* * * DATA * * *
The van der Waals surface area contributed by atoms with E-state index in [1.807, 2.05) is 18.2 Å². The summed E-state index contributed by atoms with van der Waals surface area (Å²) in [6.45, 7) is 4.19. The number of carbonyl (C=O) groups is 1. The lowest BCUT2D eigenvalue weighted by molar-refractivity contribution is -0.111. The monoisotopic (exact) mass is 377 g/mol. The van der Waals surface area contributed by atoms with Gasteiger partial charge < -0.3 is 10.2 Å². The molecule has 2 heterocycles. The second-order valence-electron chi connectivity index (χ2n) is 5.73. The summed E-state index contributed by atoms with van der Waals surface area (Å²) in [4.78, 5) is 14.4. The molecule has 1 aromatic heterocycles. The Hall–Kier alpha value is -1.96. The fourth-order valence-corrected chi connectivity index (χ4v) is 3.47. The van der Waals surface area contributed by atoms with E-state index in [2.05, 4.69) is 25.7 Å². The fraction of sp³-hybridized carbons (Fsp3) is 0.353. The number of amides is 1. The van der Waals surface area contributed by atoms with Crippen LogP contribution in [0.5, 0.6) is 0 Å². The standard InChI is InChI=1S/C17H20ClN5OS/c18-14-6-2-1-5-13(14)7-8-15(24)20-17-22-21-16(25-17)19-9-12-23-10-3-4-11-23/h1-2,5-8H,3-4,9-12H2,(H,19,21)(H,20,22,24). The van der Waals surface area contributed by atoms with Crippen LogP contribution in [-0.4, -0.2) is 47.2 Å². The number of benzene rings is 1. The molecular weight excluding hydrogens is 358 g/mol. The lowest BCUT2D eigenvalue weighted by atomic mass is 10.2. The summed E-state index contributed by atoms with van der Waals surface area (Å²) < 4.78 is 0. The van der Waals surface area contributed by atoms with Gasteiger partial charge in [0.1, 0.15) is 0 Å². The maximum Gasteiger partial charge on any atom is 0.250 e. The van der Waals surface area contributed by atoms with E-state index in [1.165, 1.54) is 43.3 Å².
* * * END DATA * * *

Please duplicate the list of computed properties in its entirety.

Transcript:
The van der Waals surface area contributed by atoms with E-state index in [1.807, 2.05) is 18.2 Å². The summed E-state index contributed by atoms with van der Waals surface area (Å²) in [6.45, 7) is 4.19. The number of carbonyl (C=O) groups is 1. The lowest BCUT2D eigenvalue weighted by molar-refractivity contribution is -0.111. The monoisotopic (exact) mass is 377 g/mol. The van der Waals surface area contributed by atoms with Gasteiger partial charge < -0.3 is 10.2 Å². The molecule has 2 heterocycles. The second-order valence-electron chi connectivity index (χ2n) is 5.73. The summed E-state index contributed by atoms with van der Waals surface area (Å²) in [4.78, 5) is 14.4. The molecule has 1 aromatic heterocycles. The Hall–Kier alpha value is -1.96. The fourth-order valence-corrected chi connectivity index (χ4v) is 3.47. The van der Waals surface area contributed by atoms with E-state index in [2.05, 4.69) is 25.7 Å². The fraction of sp³-hybridized carbons (Fsp3) is 0.353. The number of amides is 1. The van der Waals surface area contributed by atoms with Crippen LogP contribution in [0.5, 0.6) is 0 Å². The standard InChI is InChI=1S/C17H20ClN5OS/c18-14-6-2-1-5-13(14)7-8-15(24)20-17-22-21-16(25-17)19-9-12-23-10-3-4-11-23/h1-2,5-8H,3-4,9-12H2,(H,19,21)(H,20,22,24). The van der Waals surface area contributed by atoms with Crippen LogP contribution in [-0.4, -0.2) is 47.2 Å². The number of benzene rings is 1. The molecular weight excluding hydrogens is 358 g/mol. The lowest BCUT2D eigenvalue weighted by atomic mass is 10.2. The summed E-state index contributed by atoms with van der Waals surface area (Å²) < 4.78 is 0. The van der Waals surface area contributed by atoms with Gasteiger partial charge in [0.1, 0.15) is 0 Å². The maximum Gasteiger partial charge on any atom is 0.250 e. The van der Waals surface area contributed by atoms with E-state index in [1.165, 1.54) is 43.3 Å².